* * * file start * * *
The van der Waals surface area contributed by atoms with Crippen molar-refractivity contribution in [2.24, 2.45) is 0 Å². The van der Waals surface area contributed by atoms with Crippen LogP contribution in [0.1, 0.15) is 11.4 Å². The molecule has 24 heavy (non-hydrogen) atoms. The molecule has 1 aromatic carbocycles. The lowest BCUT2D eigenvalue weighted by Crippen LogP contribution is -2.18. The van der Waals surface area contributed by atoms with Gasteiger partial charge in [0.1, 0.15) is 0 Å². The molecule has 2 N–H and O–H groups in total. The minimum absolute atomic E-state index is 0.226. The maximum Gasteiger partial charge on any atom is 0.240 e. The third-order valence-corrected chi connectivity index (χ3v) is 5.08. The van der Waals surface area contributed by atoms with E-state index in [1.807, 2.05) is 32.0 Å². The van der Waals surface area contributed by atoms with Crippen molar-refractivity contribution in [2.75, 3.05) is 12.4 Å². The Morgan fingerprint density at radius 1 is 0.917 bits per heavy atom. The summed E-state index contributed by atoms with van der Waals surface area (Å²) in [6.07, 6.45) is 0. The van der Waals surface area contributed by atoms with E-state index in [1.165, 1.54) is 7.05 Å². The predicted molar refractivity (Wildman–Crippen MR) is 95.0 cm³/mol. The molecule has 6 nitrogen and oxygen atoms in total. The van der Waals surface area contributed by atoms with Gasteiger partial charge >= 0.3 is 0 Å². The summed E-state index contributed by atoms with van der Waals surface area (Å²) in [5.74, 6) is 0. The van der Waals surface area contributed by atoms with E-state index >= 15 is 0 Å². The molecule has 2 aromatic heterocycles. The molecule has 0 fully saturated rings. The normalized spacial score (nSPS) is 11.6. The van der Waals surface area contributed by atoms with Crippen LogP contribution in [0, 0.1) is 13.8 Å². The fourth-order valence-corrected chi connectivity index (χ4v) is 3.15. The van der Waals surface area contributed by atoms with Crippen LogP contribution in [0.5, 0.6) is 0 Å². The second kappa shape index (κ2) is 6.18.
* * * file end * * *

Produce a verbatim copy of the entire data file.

The van der Waals surface area contributed by atoms with Crippen molar-refractivity contribution in [2.24, 2.45) is 0 Å². The van der Waals surface area contributed by atoms with Crippen LogP contribution in [0.1, 0.15) is 11.4 Å². The molecule has 24 heavy (non-hydrogen) atoms. The molecule has 1 aromatic carbocycles. The lowest BCUT2D eigenvalue weighted by Crippen LogP contribution is -2.18. The van der Waals surface area contributed by atoms with Gasteiger partial charge in [0.1, 0.15) is 0 Å². The molecule has 2 N–H and O–H groups in total. The minimum absolute atomic E-state index is 0.226. The maximum Gasteiger partial charge on any atom is 0.240 e. The third-order valence-corrected chi connectivity index (χ3v) is 5.08. The van der Waals surface area contributed by atoms with E-state index in [1.807, 2.05) is 32.0 Å². The van der Waals surface area contributed by atoms with Crippen molar-refractivity contribution in [2.75, 3.05) is 12.4 Å². The Morgan fingerprint density at radius 1 is 0.917 bits per heavy atom. The summed E-state index contributed by atoms with van der Waals surface area (Å²) in [6.07, 6.45) is 0. The van der Waals surface area contributed by atoms with E-state index in [1.165, 1.54) is 7.05 Å². The predicted molar refractivity (Wildman–Crippen MR) is 95.0 cm³/mol. The molecule has 6 nitrogen and oxygen atoms in total. The van der Waals surface area contributed by atoms with Gasteiger partial charge >= 0.3 is 0 Å². The summed E-state index contributed by atoms with van der Waals surface area (Å²) in [5.74, 6) is 0. The van der Waals surface area contributed by atoms with E-state index >= 15 is 0 Å². The molecule has 2 aromatic heterocycles. The molecule has 0 fully saturated rings. The normalized spacial score (nSPS) is 11.6. The van der Waals surface area contributed by atoms with Crippen LogP contribution in [0, 0.1) is 13.8 Å². The fourth-order valence-corrected chi connectivity index (χ4v) is 3.15. The van der Waals surface area contributed by atoms with Crippen LogP contribution in [0.5, 0.6) is 0 Å². The second kappa shape index (κ2) is 6.18.